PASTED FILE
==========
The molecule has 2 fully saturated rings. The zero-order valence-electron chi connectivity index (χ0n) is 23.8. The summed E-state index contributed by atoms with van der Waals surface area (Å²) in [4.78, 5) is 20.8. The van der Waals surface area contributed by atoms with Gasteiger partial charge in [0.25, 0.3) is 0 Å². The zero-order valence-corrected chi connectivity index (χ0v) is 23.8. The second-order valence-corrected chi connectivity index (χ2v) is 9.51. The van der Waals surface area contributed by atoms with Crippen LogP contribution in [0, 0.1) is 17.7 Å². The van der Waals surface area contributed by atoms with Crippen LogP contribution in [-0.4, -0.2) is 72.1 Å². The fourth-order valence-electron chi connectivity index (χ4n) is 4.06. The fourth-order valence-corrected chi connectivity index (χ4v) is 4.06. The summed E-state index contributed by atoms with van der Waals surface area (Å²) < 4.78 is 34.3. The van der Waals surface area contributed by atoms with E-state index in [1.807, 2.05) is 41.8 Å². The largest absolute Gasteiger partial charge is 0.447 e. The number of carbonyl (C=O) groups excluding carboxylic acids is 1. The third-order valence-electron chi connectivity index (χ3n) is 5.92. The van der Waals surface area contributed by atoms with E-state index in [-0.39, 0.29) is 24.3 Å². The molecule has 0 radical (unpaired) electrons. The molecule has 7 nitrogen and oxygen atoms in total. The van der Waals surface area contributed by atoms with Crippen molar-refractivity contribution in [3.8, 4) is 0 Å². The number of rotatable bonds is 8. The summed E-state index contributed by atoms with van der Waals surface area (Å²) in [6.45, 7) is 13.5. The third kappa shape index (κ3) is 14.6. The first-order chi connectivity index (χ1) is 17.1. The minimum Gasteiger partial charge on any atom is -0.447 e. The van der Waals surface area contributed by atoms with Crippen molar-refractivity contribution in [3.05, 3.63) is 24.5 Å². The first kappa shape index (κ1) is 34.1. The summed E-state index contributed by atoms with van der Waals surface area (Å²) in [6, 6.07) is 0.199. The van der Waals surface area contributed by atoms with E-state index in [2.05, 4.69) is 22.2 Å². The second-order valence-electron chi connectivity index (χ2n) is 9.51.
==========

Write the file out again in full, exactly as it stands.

The molecule has 2 fully saturated rings. The zero-order valence-electron chi connectivity index (χ0n) is 23.8. The summed E-state index contributed by atoms with van der Waals surface area (Å²) in [4.78, 5) is 20.8. The van der Waals surface area contributed by atoms with Gasteiger partial charge in [0.25, 0.3) is 0 Å². The zero-order valence-corrected chi connectivity index (χ0v) is 23.8. The second-order valence-corrected chi connectivity index (χ2v) is 9.51. The van der Waals surface area contributed by atoms with Crippen LogP contribution in [0, 0.1) is 17.7 Å². The van der Waals surface area contributed by atoms with Crippen LogP contribution in [-0.4, -0.2) is 72.1 Å². The fourth-order valence-electron chi connectivity index (χ4n) is 4.06. The fourth-order valence-corrected chi connectivity index (χ4v) is 4.06. The summed E-state index contributed by atoms with van der Waals surface area (Å²) < 4.78 is 34.3. The van der Waals surface area contributed by atoms with E-state index in [1.807, 2.05) is 41.8 Å². The largest absolute Gasteiger partial charge is 0.447 e. The number of carbonyl (C=O) groups excluding carboxylic acids is 1. The third-order valence-electron chi connectivity index (χ3n) is 5.92. The van der Waals surface area contributed by atoms with E-state index in [-0.39, 0.29) is 24.3 Å². The molecule has 0 radical (unpaired) electrons. The molecule has 7 nitrogen and oxygen atoms in total. The van der Waals surface area contributed by atoms with Crippen molar-refractivity contribution in [3.8, 4) is 0 Å². The number of rotatable bonds is 8. The summed E-state index contributed by atoms with van der Waals surface area (Å²) in [6.45, 7) is 13.5. The third kappa shape index (κ3) is 14.6. The first-order chi connectivity index (χ1) is 17.1. The minimum Gasteiger partial charge on any atom is -0.447 e. The van der Waals surface area contributed by atoms with Crippen molar-refractivity contribution in [3.05, 3.63) is 24.5 Å². The first kappa shape index (κ1) is 34.1. The summed E-state index contributed by atoms with van der Waals surface area (Å²) in [6, 6.07) is 0.199. The van der Waals surface area contributed by atoms with E-state index in [2.05, 4.69) is 22.2 Å². The second-order valence-electron chi connectivity index (χ2n) is 9.51.